Rigzone Looks Back: Australia was a favorite investment destination for LNG projects for foreign firms in the nineties so much so that the country will become the largest LNG exporter towards the end of this decade when several projects commence operations. Attracting the second wave of LNG investments is however a lot harder as Australia’s investment appeal has been hurt by escalating project costs and competition from other countries. Even a country as richly endowed with gas resources as Australia will have difficulties getting investors’ attention if the petroleum industry is not managed efficiently to deal with emerging challenges that arose over the past decade.
Australia may not see any more new liquefied natural gas (LNG) projects in the medium-term – perhaps with the exception of Royal Dutch Shell's Arrow LNG venture Queensland – as the issue of project delays brought on by cost blowouts has started to worry investors.
A published report by the Australia's Bureau of Resources and Energy Economics in June this year shed light on the burgeoning costs. It revealed that the Gorgon and Wheatstone projects have a capital cost of around $3 billion per million tonne of annual capacity, while the Ichthys project has a cost of $4 billion per million tonne of annual capacity. By comparison, the Angola LNG project in southern Africa has a capital cost of below $1.7 billion per million tonne of annual capacity.
Shell – which is also an investor in the Gorgon project – said Nov. 15 that when it took the final investment decision (FID) in 2009, it had projected a higher budget than the initial $37 billion projected by Chevron, and a later startup date for first gas. The oil major added that its cost estimates have been revised upwards from its FID assumptions, and that the company remains conservative on the startup date.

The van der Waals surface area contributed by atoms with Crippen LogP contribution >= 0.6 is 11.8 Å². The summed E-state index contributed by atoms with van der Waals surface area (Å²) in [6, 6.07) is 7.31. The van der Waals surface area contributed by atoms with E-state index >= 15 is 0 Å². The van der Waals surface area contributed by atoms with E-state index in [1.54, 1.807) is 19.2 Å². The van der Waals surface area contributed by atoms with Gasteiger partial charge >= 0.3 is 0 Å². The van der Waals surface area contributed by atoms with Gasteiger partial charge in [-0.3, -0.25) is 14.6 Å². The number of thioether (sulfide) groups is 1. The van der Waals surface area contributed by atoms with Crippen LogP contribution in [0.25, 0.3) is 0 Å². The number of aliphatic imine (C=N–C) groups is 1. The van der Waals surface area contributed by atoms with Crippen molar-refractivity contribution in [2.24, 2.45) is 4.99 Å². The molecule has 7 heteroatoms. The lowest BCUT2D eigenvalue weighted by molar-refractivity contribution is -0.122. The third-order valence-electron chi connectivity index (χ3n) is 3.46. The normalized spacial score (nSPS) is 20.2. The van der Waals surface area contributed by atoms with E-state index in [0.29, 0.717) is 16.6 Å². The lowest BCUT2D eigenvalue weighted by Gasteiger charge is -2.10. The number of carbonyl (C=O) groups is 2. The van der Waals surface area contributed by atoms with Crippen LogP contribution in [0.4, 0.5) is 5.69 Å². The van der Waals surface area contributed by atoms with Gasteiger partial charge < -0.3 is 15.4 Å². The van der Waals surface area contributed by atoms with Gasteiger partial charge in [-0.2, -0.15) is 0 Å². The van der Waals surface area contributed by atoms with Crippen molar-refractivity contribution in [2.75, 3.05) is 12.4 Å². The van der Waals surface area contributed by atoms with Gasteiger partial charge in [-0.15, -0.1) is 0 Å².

Shortage of Skilled Manpower a Critical Concern
Knox pointed out in his address that the key factor driving up LNG project costs is labor needs.
"Without the right people – projects ultimately experience further delay, and increased costs," Konx explained.
Competition for skilled resources is however not only confined to industry players in the LNG industry. The country's mining sector, which is also experiencing a skills shortage in the same talent field, sees companies involved in new mining projects offering attractive salaries and benefits packages for the same talent pool, Spence had observed.
Strong Local Currency, Regulatory Hurdles
Besides escalating labor costs, a strengthening Australian dollar and tighter local regulations also contribute to Australia's LNG project budget-blowouts.
Investment Decisions Turn Cautious
Amid the recent cost pressures, investing companies have adopted a decidedly cautious approach when it comes to sinking dollars into additional project developments.
Shell revealed Nov. 20 that it may delay its FID on the CSG-based Arrow LNG project, a joint venture with PetroChina forecasted to cost $20 billion. If the partners approve of the venture, Arrow LNG would be the fourth new project to be constructed on Curtis Island in Gladstone, which already hosts three LNG developments under construction.
Shell acknowledged considerable permitting, infrastructure and development bottlenecks on Curtis Island, and said that it is not rushing into an FID at present.
Meanwhile, a decision to invest in a fourth LNG production train at the Gorgon project is also met with a measured approach.
Shell stated that while there had been good exploration success around Gorgon, which could be good grounds for a fourth LNG train at the project; it will likely announce its investment decision on the project next year.
"We've not approved the front-end engineering and design (FEED) on train four at this stage; that is a decision which could come in 2013 and we are taking on the learning from the base project first," the company said in a statement.
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